Aug. 27, 2010 at 8:28 PM ETOne of the most wonderful things about "Wonders of the Solar System" is that the TV series shows off the wonders of Earth as well as the cosmos. Want to see the ice geysers of Enceladus, a water-spurting moon of Saturn? The show's host, University of Manchester physicist Brian Cox, takes you to the geysers of Iceland. How about Io, a Jovian moon that's the most volcanically active world in the solar system? Ethiopia's Erta Ale volcano serves as a stand-in. How'd you like to sit amid the rings of Saturn? Cox finds the next best thing in an Icelandic lagoon, where the ice floes are about the same size as the ice chunks Saturn's rings are made of. There are times during the five-part documentary series when you forget that "Wonders" is a show about the solar system and start to think it's an exotic globetrotting travelogue. But just when you're settling into the scenery, Cox lays some heavy science on you, ever so lightly. For example, he'll draw in the dirt with a stick to show how astronomers traced the retrograde motion of the planets — and figured out that Earth was not the center of the universe. Or he'll use a water-filled tin can, a thermometer and an umbrella to calculate the total energy output of the sun. "And that's why I love physics!" Cox exults. His narrative is peppered with words that reflect the joy of discovery: Fantastic! Astonishing! Beautiful! Incredible! The 42-year-old Cox, who looks as if he's 22, is as much at the center of "Wonders" as the late astronomer Carl Sagan was at the center of "Cosmos" a generation ago. (When "Cosmos" premiered in 1980, Sagan was just four years older than Cox is now.) Like Sagan in his day, Cox is a scientific rock star. In fact, Cox used to be a rock star, literally, as a keyboardist for the British band Dare and the Irish band D:Ream. The series aired in Britain this spring on the BBC, and now it's closing in on its concluding episode on the Science Channel next Wednesday. But you can still catch all the episodes on reruns — or wait a week and a half to see the series on DVD. "Wonders of the Solar System" is due for release as a three-disc set on Sept. 7. In addition to the five hourlong episodes (which include footage that had to be cut for the U.S. broadcast version), you also get a couple of Cox's earlier forays into documentary TV: "What on Earth Is Wrong With Gravity?" (about the mysteries surrounding gravity and relativity) and "Do You Know What Time It Is?" (which covers topics ranging from the Maya calendar to time travel). The energy Cox exudes on screen is not just an act. It also came through in a conversation I had with him last week about the show and the state of planetary science. Here are some excerpts from the Q&A:Cosmic Log: There's been so much in the news lately about the solar system. I suppose there are two challenges that you face. One challenge is that people might think they know what they need to know about the solar system already. And the other challenge would be that so much is being discovered that it's hard to keep on top of what's going on. You must feel as if you need to ride a wave of information to get out the latest perspective. How do you balance those challenges?Brian Cox: The first thing to say is that the BBC would tend to do something like this every 10 years or so. That's for several reasons. One is, as you say, there are new discoveries. If you wind back 10 years, this is pre-Cassini. So some of the really big missions were not included the last time the BBC did this. And also, you have to remember, in television you get a new generation coming through. I grew up with "Cosmos" and Carl Sagan, of course, and I think it's the greatest documentary series ever made. One of the reasons is, in 1980, I was 12, and that was my first introduction to those wonderful ideas. And I think it is important to remember that it's a delicate balance when you make a TV program. You've got your astronomy-literate audience, but also what you aim to do is capture the audience that is not astronomically literate. So maybe you've never heard of Io, or Europa, or Enceladus. So you've got to bridge that gap. And you want those 10-, 12-year-old kids - the age that I was when I was fascinated by Sagan's "Cosmos." It is a difficult line to walk, actually. But certainly in Britain, the series crossed over. It essentially tripled the audience ratings of a standard science program, meaning that you got the kids and the family audience as well as the astronomers. Q: So are there things that have happened since the series came out that you wish you could have gotten in?A: The real ongoing, incredible data is coming in from two places at the moment. One is Cassini. Cassini is just consistently sending back better and better pictures. One of the stars of the series, one of the things that people liked the most, was the description of Enceladus, because that was genuinely new. Cassini discovered these fountains of ice rising up from this moon — which is only about 300 miles across. There's some strong evidence of liquid water beneath the surface of that moon to drive these fountains of ice. When we made the series, that was a very new discovery. But now recently, in the last week, Cassini sent back some astonishing new pictures of Enceladus. Just the photographs available from Saturn are getting better and better all the time. And the other one is the search for signs of subsurface life on Mars — the mounting evidence that perhaps there's liquid water beneath the surface. The discovery of minerals like gypsum on the surface. This is, again, quite new. We cover that in some detail in the last episode, which is essentially the search for life beyond Earth in the solar system. Those discoveries seem to be coming back from Mars every week, and the data is being analyzed. So it's an exciting time for solar system exploration. Q: You do make the science accessible. What are your favorite moments from the series that illustrate the ease with which you tell these stories about how we know what we know?A: One of the really nice ideas right at the start of the series, when we began discussing it, was we wanted to make a series that didn't have to rely on graphics. You usually have to with concepts about outer space. But the executive producer of the BBC had an idea: Could we go to landscapes on Earth that we could use to transport you to these places in the solar system? Perhaps the geology is similar, or perhaps there's some physical resemblance to photographs we see from space probes. When it worked, I thought it was profound, because it really did work, not only on screen but when we actually went there and talked about these astonishing phenomena out there. One that really was quite beautiful and very difficult to film was a volcano called Erta Ale in Ethiopia, on the Eritrean border. It's one of only four active lakes of lava in the world. It's incredibly inaccessible, because it's in this rather delicate political region in the world, and it's in the Danakil Depression, which is often the hottest place in the world. It vies with Death Valley for that title every day. But it's the most accessible, because the other lakes are in Antarctica, or in the Democratic Republic of Congo, that's pretty much cut off. So we got to go on this astonishing journey. I went there with an Io specialist from JPL. It really is a lake of lava. You stand there on this crater, and you look across a lake of molten rock, which occasionally erupts and throws this bright red rock into the sky. Although Io is significantly smaller than Earth, the lava lakes there stretch beyond the horizon. So they're enormous lakes of lava on a tiny volcanic moon. The thing about volcanoes is they're incredibly powerful presences on Earth, although they're not very big on Earth — certainly compared to the extinct volcanoes like Olympus Mons on Mars, but also compared to the lakes of molten lava that you find on Io. It really transports you to these places. One of the themes of the program is that we have these wonderful landscapes and phenomena on Earth, but there are other places in the solar system where these phenomena occur, and they dwarf the things that are accessible to us on Earth. Another one that worked beautifully for me was in Alaska. We went to a glacier in Alaska, absolutely spectacular place. But it's a place where you see ice, you see water, and you see clouds. You see the three phases of water laid out before you. The landscape is cut by the interaction of those three phases of water. You have the rain coming down, freezing on the glacier, cutting a way through the mountains. We use that as a way of talking about Titan [Saturn's largest moon]. Of course you don't find water on the surface of Titan, but you find liquid on the surface. You find liquid methane. The fact that Titan has a methanological cycle, in the same way that Earth has a hydrological cycle, is fascinating. You have methane rain on Titan. You have lakes of liquid methane. You have rivers of methane that carve the surface into river channels, and valleys, and river deltas. The landscape of Titan looks like the landscape of Earth, even though you're looking at essentially ice as solid as rock being carved by methane — a completely different substance.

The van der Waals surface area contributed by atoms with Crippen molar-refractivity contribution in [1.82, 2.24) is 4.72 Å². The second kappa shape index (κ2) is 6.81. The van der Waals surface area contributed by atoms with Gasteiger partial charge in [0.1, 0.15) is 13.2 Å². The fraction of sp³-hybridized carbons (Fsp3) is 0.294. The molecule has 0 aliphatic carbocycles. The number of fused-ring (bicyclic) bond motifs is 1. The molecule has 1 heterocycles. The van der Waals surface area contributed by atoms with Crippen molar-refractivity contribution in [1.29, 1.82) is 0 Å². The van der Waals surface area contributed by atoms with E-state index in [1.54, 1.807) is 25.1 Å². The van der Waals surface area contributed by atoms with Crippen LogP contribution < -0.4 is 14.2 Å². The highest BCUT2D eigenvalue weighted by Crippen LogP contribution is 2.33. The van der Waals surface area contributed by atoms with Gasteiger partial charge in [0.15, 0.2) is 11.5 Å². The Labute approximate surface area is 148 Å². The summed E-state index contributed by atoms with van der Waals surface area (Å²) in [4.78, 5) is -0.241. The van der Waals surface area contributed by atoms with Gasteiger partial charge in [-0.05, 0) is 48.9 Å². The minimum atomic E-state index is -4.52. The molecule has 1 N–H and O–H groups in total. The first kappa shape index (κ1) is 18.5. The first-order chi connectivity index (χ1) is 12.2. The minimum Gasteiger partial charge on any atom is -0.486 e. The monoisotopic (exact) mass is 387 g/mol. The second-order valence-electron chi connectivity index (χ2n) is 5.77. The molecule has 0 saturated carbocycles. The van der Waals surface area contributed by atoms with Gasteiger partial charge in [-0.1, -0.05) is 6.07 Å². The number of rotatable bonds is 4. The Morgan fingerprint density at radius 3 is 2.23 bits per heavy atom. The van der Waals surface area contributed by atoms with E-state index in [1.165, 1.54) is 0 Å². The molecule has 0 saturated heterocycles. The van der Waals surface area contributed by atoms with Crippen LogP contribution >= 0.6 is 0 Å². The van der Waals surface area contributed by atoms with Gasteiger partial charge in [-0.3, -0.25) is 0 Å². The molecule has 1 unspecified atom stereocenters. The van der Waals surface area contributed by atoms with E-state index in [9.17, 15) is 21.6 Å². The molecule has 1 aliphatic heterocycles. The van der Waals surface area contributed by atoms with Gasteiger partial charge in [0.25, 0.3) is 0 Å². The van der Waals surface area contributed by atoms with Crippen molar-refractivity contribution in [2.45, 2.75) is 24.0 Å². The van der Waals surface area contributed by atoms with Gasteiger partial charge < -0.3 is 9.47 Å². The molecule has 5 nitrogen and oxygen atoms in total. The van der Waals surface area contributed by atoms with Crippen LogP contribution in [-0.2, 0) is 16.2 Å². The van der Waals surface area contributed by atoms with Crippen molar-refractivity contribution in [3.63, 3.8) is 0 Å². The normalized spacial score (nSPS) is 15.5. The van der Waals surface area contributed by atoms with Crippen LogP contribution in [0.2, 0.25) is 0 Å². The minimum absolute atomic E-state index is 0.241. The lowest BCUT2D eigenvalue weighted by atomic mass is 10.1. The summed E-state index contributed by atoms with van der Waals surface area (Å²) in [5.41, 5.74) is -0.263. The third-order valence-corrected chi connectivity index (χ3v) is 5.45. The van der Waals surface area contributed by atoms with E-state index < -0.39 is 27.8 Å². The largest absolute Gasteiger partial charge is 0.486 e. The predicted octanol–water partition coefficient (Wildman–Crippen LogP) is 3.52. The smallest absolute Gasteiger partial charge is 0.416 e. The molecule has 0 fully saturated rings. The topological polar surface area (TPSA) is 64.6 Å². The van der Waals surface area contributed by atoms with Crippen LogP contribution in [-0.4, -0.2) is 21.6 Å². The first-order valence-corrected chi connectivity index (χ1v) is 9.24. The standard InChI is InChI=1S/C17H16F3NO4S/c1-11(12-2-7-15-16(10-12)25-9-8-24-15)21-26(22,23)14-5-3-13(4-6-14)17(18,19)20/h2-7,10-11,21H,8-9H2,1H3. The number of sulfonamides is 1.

NASA / JPL The sun descends toward the Martian horizon in a picture taken by NASA's Opportunity rover.
NASA / JPL / Ted Stryk The Galileo probe spotted brownish lines crisscrossing Europa's surface ice.